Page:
I said the next thing we would talk about was Converting Hyper Color to Monochrome, so here we go.
When I started testing the new Hyper Color Infrared last year, I was surprised by the images that came straight out of the camera. The color tones of the sky, the intense magentas, and reds made for cool looking images with very little work. When I decided to try creating monochrome off of Hyper Color I was surprised by how easy it was to great results.
Let me show you a few examples.
This was made in Isla Mujeres Mexico at the ruins of Hacienda Mundaca, one of the locations for Isla Workshop.
It works well in Hyper Color out of the camera, and makes for a decent Monochrome as well.
This is Elissa, one of my favorite subjects I tested Hyper Color on.
In Hyper Color, her skin retains a healthy glow which translates well in the Monochrome conversion.
SO, what’s involved in the Monochrome conversion?
Not much, it’s very simple.
Let’s try one.
Here’s a Hyper Color image made at Arches National Park, during the Moab workshop.
This is again the cool part about Hyper Color; this is right out of the camera and did not need a color channel swap.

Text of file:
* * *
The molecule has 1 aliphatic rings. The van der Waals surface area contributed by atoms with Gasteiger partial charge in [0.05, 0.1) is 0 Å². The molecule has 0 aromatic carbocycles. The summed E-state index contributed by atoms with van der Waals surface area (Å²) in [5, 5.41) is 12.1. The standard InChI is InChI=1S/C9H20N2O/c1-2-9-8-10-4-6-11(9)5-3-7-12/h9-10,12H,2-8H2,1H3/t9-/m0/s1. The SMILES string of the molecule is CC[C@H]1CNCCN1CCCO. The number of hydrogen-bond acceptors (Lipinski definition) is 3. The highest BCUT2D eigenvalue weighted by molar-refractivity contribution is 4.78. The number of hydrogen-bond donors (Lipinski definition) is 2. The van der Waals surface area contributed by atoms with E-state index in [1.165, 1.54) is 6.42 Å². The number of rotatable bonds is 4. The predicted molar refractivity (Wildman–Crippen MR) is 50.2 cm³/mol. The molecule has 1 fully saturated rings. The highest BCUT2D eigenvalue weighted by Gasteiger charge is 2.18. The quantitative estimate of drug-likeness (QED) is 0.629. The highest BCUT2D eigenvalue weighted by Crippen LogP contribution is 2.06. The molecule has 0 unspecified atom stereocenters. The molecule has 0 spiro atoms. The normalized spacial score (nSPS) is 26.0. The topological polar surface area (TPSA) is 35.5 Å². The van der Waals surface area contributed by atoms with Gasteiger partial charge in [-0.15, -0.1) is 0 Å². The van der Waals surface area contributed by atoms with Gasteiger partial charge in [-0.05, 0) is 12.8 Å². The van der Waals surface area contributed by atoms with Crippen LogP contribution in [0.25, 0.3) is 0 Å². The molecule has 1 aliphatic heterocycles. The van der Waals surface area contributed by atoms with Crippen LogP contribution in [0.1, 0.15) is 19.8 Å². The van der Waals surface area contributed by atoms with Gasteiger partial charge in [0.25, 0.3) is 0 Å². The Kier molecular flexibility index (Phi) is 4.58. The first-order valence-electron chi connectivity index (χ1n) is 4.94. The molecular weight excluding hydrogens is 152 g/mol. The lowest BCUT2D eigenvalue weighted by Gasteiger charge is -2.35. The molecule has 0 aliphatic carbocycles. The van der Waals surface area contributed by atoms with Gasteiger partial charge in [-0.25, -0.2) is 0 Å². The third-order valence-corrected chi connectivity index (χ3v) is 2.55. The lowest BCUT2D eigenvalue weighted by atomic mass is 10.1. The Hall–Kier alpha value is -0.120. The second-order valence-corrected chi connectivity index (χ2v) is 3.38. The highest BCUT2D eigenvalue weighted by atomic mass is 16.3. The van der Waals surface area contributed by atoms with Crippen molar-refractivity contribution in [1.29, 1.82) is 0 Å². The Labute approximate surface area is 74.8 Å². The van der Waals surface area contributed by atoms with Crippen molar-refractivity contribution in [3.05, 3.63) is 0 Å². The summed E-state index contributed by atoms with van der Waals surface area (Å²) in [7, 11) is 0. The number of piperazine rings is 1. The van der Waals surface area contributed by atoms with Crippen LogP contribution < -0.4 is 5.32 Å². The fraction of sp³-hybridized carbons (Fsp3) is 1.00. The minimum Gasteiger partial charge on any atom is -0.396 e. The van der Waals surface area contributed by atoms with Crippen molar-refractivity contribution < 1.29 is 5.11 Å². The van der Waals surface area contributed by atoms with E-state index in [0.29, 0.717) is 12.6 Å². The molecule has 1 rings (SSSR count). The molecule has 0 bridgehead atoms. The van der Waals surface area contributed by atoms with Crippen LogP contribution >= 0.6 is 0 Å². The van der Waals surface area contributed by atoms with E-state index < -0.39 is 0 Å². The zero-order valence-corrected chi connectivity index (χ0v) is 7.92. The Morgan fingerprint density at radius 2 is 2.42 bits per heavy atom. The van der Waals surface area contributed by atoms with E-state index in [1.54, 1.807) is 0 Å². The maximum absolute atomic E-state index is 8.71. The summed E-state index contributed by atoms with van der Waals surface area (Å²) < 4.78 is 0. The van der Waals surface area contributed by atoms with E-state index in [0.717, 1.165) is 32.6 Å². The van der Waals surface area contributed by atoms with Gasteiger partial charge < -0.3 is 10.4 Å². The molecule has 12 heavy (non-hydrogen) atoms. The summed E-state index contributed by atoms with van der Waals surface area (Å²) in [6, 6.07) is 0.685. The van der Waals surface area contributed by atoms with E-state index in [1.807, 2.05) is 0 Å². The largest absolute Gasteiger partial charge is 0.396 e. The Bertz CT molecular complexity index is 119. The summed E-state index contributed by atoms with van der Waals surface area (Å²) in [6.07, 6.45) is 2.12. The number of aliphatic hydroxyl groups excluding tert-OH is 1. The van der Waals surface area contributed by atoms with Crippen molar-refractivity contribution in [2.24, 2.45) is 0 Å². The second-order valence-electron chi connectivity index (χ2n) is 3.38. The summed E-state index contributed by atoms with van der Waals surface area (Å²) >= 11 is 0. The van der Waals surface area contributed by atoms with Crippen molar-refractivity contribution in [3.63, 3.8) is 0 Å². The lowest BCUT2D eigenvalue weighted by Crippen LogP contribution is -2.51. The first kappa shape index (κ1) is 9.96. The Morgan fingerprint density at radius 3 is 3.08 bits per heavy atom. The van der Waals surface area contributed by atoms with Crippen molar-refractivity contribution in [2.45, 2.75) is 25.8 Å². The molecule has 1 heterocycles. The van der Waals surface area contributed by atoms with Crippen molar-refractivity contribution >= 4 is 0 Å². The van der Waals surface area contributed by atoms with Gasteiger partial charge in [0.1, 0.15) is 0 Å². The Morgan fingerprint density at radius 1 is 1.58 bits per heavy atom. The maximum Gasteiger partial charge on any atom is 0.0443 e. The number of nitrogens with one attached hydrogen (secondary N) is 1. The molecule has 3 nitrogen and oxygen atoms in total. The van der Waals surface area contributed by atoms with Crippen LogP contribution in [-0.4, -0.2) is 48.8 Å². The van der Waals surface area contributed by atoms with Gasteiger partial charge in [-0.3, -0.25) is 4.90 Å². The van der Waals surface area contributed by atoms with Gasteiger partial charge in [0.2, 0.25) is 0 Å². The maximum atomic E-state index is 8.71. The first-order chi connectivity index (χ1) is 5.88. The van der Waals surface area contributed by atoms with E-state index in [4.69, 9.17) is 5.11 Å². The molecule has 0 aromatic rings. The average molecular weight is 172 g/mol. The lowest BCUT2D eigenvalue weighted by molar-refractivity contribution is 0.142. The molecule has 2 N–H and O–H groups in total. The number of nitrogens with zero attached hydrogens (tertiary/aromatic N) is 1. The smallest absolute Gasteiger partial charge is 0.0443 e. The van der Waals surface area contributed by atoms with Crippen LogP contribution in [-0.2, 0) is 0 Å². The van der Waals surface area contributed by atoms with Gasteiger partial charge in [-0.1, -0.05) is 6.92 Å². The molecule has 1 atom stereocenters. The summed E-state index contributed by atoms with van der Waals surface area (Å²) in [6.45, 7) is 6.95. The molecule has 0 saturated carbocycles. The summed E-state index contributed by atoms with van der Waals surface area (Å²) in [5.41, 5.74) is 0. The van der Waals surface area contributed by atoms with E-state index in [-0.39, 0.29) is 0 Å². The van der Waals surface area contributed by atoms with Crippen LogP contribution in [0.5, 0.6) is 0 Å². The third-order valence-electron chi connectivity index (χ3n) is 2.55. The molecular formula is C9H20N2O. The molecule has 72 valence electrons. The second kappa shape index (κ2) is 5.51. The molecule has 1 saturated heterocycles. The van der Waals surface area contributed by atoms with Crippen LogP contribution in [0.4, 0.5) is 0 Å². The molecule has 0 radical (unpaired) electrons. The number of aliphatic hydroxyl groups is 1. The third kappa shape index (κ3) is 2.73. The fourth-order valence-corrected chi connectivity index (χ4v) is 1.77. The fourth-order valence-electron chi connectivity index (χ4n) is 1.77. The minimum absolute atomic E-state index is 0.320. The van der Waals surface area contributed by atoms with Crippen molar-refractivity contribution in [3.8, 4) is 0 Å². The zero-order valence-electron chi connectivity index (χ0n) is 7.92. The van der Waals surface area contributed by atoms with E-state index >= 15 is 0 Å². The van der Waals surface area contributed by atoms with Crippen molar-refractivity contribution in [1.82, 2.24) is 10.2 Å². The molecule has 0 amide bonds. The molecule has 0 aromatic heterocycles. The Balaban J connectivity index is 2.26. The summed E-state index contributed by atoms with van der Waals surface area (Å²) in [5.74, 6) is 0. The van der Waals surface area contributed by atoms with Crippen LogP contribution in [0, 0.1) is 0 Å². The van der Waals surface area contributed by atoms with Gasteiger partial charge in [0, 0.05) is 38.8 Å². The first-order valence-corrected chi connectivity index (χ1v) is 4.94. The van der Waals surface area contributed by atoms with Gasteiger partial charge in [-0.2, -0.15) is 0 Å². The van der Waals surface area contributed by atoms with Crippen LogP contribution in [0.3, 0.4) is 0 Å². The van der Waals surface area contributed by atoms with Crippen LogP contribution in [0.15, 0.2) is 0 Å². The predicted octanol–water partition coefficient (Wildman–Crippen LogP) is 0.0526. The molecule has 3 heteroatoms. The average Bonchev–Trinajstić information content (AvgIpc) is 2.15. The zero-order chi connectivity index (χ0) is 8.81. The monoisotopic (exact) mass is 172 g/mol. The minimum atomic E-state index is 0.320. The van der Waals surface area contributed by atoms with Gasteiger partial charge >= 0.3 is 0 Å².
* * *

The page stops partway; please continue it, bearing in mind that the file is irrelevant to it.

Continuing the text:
Let’s make it a Monochrome.
Once the image is open in Photoshop, go to Image, Adjustments, Back & White
This will then bring up the B&W adjustment sliders.
This is where you are going to make your major adjustments. Using each of the color sliders will allow you to darken or lighten that color tone.
Here’s our image open with all the sliders set to their default settings.
The sky has Cyan and a little Blue in it. Now look at what happens when I adjust the Cyan and Blue sliders, darkening those color tones.
Now we’ve got that dark Black sky you expect to see in a B&W Infrared image.
Next, lets adjust the colors in the foliage and the rocks.
We have Magenta in the foliage and Red in the Rocks. This is where you will need to decide what looks best to you; do you want the Magenta light or dark. The same thing with the Red tones.
I decided to darken the Red from 40 to 13 and seriously darken the Magenta from 80 to -175. And this was the result.
And that’s it, I just click OK, and I’m done.
Here is the original Hyper Color, and the Monochrome conversion.
AND . . . . it didn’t take but just a little time.
Here’s a few more examples of how Hyper Color can look converted to Monochrome.
This is probably one of my favorite portrait type images I’ve made in hyper Color; and it looks equally good in Monochrome.
The process is easy, once you try it.
Now I think you’ll see why I’m enjoying Hyper Color Infrared.
If you want to see more of what I’ve created with Hyper Color Infrared, click here